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Denver school board affirms state ban on discrimination against hair and hairstyles

A Zoom screenshot of four Denver school board members: Jennifer Bacon, Carrie Olson, Angela Cobián, and Barbara O’Brien.
School board Vice President Jennifer Bacon, top left, sponsored the resolution. Also shown are board members Carrie Olson, Angela Cobián, and Barbara O’Brien.
Screenshot by Melanie Asmar/Chalkbeat

Denver school district policies that protect against discrimination based on race will now explicitly include protection from discrimination based on hair and hairstyle.

The school board on Thursday unanimously approved a resolution in support of a state law passed earlier this year that bans discrimination based on hair texture, hair type, or hairstyle such as “braids, locs, twists, tight coils or curls, cornrows, Bantu knots, Afros, and headwraps.”

The state law is called the Crown Act, which stands for the Creating a Respectful and Open World for Natural Hair Act. The law already applies to public schools, but Thursday’s vote by the school board codified its language in school district policy.

“Wherever a district policy includes protection for students, staff, or community members on the basis of race, it will include protection for discrimination or harassment on the basis of hair and hairstyle,” the resolution says.

It also directs the district to “distribute information broadly to all schools, departments, students, and the community regarding the implementation of the Crown Act to ensure that all of our students and employees feel empowered to celebrate their natural hair and hairstyles.”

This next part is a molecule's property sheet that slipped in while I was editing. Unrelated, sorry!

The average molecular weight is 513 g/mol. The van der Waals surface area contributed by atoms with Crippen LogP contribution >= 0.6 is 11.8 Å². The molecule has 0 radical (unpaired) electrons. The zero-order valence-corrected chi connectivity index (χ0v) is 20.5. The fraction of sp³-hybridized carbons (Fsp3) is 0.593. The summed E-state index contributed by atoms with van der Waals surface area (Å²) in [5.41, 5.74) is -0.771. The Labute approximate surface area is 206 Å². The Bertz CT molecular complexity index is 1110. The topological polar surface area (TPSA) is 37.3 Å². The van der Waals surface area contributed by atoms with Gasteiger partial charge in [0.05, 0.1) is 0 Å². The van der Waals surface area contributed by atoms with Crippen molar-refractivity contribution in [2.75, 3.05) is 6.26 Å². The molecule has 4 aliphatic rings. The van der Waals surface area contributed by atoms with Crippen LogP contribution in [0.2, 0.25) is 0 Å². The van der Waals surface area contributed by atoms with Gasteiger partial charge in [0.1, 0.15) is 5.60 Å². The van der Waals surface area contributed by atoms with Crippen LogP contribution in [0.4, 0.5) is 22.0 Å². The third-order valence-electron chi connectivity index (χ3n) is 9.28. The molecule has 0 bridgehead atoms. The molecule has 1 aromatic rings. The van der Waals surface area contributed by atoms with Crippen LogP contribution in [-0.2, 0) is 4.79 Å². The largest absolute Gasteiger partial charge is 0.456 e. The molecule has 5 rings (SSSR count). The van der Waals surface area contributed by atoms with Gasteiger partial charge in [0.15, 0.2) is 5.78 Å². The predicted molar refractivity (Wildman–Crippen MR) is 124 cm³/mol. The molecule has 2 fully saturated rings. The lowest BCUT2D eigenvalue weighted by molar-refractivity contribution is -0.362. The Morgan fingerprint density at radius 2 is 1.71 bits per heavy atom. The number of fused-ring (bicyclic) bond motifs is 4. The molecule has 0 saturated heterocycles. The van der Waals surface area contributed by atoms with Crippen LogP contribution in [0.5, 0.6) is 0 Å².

The school board resolution was sponsored by board Vice President Jennifer Bacon. “I grew up in a time where in order for me to get a job or be seen as professional, my hair needed to be straight,” Bacon said at a school board work session last week.

Connecting to Thursday’s meeting via Zoom from her home, she said, “I am glad to be here today with my degrees on my wall, with my headband and my braids.”

At hearings for the state law, lawmakers recalled incidents in which students were suspended for violating school dress code. In a high-profile 2015 case, a student at Denver’s Northfield High School was charged with assault and resisting arrest in an incident involving a purple bandana. The charges were eventually dropped.

Of the Crown Act resolution, board President Carrie Olson said, “We often bat ‘equity’ around, and I think this is an example of equity in practice.”

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